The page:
Paper 8 due
Session 1: (April 25) (discussion section) Shelley, Frankenstein
Session 2: (April 29) Shelley, Frankenstein
Session 3: (May 1) Shelley, Frankenstein
Session 1: (May 2) (discussion section) Tennyson: ``Mariana,''
Session 2: (May 6) Tennyson: ``The Lady of Shallott,'' ``The Lotos Eaters,'' ``Ulysses''
Session 3: (May 8) Browning, ``Fra Lippo Lippi''
There will be short (two pages or so) writing assignments due every Thursday, beginning next week, for the first six weeks of the term. You will pick a passage of about 250 words from the reading for that day or the next and type it out. Be sure to pick a passage which strikes you as rich and interesting and full of a significance that might not be already obvious to every reader of that text. In other words, I don't want you to pick a passage that will enable you to repeat some point I have already made in the lecture, but rather some passage which will enable you to bring a new reflection into our conversation, some passage that casts some new light upon the conversation we have already been having, some light that we might not have seen were it not for you. You will write a two page (or so) commentary on that passage, giving what you take its point to be, noting its context, and developing in cogent detail the claim it leads you to make about the text. Imagine that you are writing for someone who has some knowledge of the text but who does not know what precisely is your point of view about it-someone rather like the other members of this class, for instance. I will not give particular papers letter grades, but I will comment upon them and give them either a check, a check plus, or a check minus. You are to turn the whole lot of them in again at the end of the term, and they will be the basis for your final grade. You may once or twice put off the paper for one session, but I will accept no papers later than that. Attendance at the lectures and discussion sections is mandatory. If you miss one of either, I will expect you to explain to me why in writing at the next class.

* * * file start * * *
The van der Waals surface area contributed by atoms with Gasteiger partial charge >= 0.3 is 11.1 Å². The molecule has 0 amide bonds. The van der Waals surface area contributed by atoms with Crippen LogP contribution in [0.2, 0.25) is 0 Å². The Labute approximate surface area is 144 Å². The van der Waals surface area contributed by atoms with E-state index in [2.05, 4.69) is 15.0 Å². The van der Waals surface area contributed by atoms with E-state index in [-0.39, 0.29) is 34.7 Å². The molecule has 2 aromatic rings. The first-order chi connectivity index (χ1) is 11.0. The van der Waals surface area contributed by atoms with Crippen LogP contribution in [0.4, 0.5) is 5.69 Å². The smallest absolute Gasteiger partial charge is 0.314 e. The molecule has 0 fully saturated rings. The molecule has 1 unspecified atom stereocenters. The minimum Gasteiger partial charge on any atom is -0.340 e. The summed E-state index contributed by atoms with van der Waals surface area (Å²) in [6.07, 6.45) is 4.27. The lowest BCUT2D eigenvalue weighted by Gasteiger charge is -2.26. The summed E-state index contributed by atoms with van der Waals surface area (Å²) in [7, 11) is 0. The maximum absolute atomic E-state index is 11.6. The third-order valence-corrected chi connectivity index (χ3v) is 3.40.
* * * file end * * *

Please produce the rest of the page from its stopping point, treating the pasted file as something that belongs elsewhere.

There will also be two 6-8 page papers. For these papers, your section will be divided up into ``writing groups'' of four students. You will bring three copies of your paper to give to the other members of your group. You will read and comment upon each other's papers, and get together with your group over the next week to share your remarks. Then a revised version of your paper will be due the following week. Please turn in your commented-upon drafts as well.
1. Disability If you are a student with a documented disability at Brandeis University and wish to have a reasonable accommodation made for you in this class, please see the course instructor immediately.
2. Attendance and Participation Attendance in this course is required. A student with more than two unexcused absences should expect to fail the course. Participation in the class discussion is required, so come to class prepared to speak. Be sure to bring the books we are discussing, even to the lecture sections, because we will often be focusing in upon particular passages. There may well be classes at Brandeis in which you can coast for much of the term and recover yourself by heroic efforts at the end, but this isn't one of them. It's best to plan to work steadily.
3. Extensions You must contact me no later than the class before a paper is due to receive an extension. I will not grant extensions on the due date of the paper. Late papers will be docked in proportion to their lateness.
4. Academic Honesty You are expected to be honest in all of your academic work. The University policy on academic honesty is distributed annually as section 5 of the Rights and Responsibilities handbook. Instances of alleged dishonesty will be forwarded to the Office of Campus Life for possible referral to the Student Judicial System. Potential sanctions include failure in the course and suspension from the University. If you have any questions about my expectations, please ask.